Let me first say, the irony of encouraging people to be intelligent consumers while trashing "harmful chemicals" and promoting "natural skin care" in general is not lost on me. The fact is, as far as skincare is concerned, chemicals are not inherently bad, and not everything natural is automatically good. This is particularly the case for skincare, where the application is topical, as opposed to ingested, so while certain ingredients are good for the body when eaten, they might not have the same effect on skin. For example, even simple, natural things like lemon juice can be bad when applied to skin, because they are phototoxic could trigger skin reactions when exposed to sunlight after application, while certain "chemicals" like retinols, are good for skin.
ISOI Bulgarian Rose Blemish Care Serum: ISOI bills itself as a natural skincare brand with no harmful chemicals
But that's just the marketing, and in a highly competitive market, brands will market themselves in whatever way sells best to the customer and gets their attention. And, the natural skincare trend has been blooming for awhile (as we've recently seen at BeautyAsia 2015 and other trade shows), and shows no signs of abating. And since I'm the kind of consumer who pays more attention to the ingredients list of the product than who the spokesperson for the brand is, I'm pretty much indifferent to how the product is marketed. So, marketing aside, how does the product fare?
To answer that question, we'll start at my very favourite (and my very usual) place to begin a product review - the ingredients list!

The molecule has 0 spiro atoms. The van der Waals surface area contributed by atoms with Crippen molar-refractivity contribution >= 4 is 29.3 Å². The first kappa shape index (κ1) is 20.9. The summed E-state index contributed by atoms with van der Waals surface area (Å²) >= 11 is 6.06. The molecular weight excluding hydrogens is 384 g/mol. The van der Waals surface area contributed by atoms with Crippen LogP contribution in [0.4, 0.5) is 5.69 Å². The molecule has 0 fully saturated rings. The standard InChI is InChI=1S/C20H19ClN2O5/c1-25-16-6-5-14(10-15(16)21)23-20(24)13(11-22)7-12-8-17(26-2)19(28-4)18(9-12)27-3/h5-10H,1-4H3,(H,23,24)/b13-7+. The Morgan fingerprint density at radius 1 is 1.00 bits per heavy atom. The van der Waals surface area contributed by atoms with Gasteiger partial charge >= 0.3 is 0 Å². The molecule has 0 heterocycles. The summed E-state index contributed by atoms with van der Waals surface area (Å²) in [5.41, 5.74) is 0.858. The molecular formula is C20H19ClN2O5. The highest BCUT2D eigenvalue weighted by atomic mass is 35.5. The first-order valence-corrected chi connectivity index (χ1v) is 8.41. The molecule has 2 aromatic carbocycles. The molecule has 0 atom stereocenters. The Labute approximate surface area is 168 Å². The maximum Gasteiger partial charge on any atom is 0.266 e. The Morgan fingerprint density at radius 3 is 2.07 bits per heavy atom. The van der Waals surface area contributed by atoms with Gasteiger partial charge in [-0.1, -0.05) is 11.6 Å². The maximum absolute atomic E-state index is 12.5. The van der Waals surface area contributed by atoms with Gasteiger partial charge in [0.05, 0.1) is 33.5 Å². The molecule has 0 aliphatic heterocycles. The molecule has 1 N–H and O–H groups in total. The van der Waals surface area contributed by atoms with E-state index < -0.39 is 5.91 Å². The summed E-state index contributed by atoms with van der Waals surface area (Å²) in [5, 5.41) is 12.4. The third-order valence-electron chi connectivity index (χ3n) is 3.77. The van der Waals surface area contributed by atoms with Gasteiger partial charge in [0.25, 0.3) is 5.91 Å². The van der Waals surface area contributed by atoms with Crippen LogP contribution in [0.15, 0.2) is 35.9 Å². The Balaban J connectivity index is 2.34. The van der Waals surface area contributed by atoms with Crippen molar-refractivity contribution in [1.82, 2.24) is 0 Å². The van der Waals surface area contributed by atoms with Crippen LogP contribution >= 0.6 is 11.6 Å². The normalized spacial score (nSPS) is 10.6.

ISOI Bulgarian Rose Blemish Care Serum ingredients: Contains humectants, arbutin, and alcohol as the main ingredients
As you can tell from the ingredients list, the bulk of the product consists of water, humectants (Gycerin, Trehalose), Arbutin, which is the main active ingredient, and is found quite commonly in a lot of whitening ingredients, as well as Alcohol, which is there as a penetration enhancer, presumably for the Arbutin. Now I know alcohol is in there in a fairly high amount, being third on the ingredients list, and this might be a concern to some people. However, alcohol per se isn't necessarily bad depending on your skin, and as I've written in a previous blogpost for the Juju Aquamoist Moisture Lotion, another product with alcohol:
"Alcohol will be drying to your skin if a product is formulated with very high levels of it and not much else, but in most products I've seen, the alcohol serves a useful purpose. Because alcohol is a good penetration enhancer, it often is used in skincare products to deliver the active ingredients to the skin, which would otherwise sit on top of the skin and not yield much benefit. A notable example is the gold standard for Vitamin C serums, Skinceuticals, which uses alcohol to enhance penetration of the Vitamin C (ascorbic acid) in the product. A second use of alcohol that is beneficial in skincare is to thin out products. So if you have a product that is formulated with a lot of oils or waxes or heavy-feeling ingredients, you can add in some alcohol to thin out the product and make it easier to apply on the skin."
So, it really depends on your own skin. Generally, the oilier and thicker the formulation, the less a concern alcohol is, and the oilier your own skin, the less likely it will react to alcohol. I certainly wouldn't recommend anyone douse their skin in alcohol alone, but I feel the alcohol-is-bad scare on the Internetz isn't fully warranted, either. In this particular product, the alcohol is there as a penetration enhancer. But since the alcohol content appears to be fairly high, and since the product itself is not formulated to be very thick (mostly water and humectants and Arbutin), it is possible that for some skintypes that lean towards the dry, sensitive side, the alcohol in the product may be a concern.
ISOI Bulgarian Rose Blemish Care Serum: Contains a variety of plant extracts, which have mostly anti-oxidant and anti-inflammatory effects